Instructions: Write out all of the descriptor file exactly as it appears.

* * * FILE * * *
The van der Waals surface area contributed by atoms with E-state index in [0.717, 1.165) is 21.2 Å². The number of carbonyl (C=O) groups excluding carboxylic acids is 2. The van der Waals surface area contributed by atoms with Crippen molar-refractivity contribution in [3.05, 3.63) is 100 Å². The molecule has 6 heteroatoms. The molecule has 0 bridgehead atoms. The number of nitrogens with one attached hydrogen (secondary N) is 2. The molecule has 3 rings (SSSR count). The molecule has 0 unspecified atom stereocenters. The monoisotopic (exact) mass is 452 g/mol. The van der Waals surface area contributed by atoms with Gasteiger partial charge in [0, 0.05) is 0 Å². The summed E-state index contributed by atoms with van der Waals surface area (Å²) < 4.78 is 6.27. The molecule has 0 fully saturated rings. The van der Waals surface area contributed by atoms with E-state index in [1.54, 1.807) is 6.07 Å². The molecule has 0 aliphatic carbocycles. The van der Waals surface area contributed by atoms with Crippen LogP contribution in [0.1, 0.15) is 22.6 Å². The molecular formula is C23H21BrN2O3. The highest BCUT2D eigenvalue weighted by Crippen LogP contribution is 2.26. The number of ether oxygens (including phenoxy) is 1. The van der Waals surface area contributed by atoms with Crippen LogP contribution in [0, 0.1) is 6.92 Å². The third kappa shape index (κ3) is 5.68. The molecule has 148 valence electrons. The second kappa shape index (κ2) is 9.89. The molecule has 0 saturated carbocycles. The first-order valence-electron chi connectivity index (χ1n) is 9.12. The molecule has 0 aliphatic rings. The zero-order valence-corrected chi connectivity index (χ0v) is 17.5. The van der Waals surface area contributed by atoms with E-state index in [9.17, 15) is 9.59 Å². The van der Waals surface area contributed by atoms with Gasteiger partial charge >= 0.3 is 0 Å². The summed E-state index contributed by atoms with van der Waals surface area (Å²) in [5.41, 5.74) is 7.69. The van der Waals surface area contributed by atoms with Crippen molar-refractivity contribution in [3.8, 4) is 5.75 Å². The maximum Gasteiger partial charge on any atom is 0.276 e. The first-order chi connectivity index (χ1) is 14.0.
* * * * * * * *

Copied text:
The van der Waals surface area contributed by atoms with E-state index in [0.717, 1.165) is 21.2 Å². The number of carbonyl (C=O) groups excluding carboxylic acids is 2. The van der Waals surface area contributed by atoms with Crippen molar-refractivity contribution in [3.05, 3.63) is 100 Å². The molecule has 6 heteroatoms. The molecule has 0 bridgehead atoms. The number of nitrogens with one attached hydrogen (secondary N) is 2. The molecule has 3 rings (SSSR count). The molecule has 0 unspecified atom stereocenters. The monoisotopic (exact) mass is 452 g/mol. The van der Waals surface area contributed by atoms with Gasteiger partial charge in [0, 0.05) is 0 Å². The summed E-state index contributed by atoms with van der Waals surface area (Å²) < 4.78 is 6.27. The molecule has 0 fully saturated rings. The van der Waals surface area contributed by atoms with E-state index in [1.54, 1.807) is 6.07 Å². The molecule has 0 aliphatic carbocycles. The van der Waals surface area contributed by atoms with Crippen LogP contribution in [0.1, 0.15) is 22.6 Å². The molecular formula is C23H21BrN2O3. The highest BCUT2D eigenvalue weighted by Crippen LogP contribution is 2.26. The number of ether oxygens (including phenoxy) is 1. The van der Waals surface area contributed by atoms with Crippen LogP contribution in [0, 0.1) is 6.92 Å². The third kappa shape index (κ3) is 5.68. The molecule has 148 valence electrons. The second kappa shape index (κ2) is 9.89. The molecule has 0 saturated carbocycles. The first-order valence-electron chi connectivity index (χ1n) is 9.12. The molecule has 0 aliphatic rings. The zero-order valence-corrected chi connectivity index (χ0v) is 17.5. The van der Waals surface area contributed by atoms with E-state index in [9.17, 15) is 9.59 Å². The van der Waals surface area contributed by atoms with Gasteiger partial charge >= 0.3 is 0 Å². The summed E-state index contributed by atoms with van der Waals surface area (Å²) in [5.41, 5.74) is 7.69. The van der Waals surface area contributed by atoms with Crippen molar-refractivity contribution in [3.8, 4) is 5.75 Å². The maximum Gasteiger partial charge on any atom is 0.276 e. The first-order chi connectivity index (χ1) is 14.0.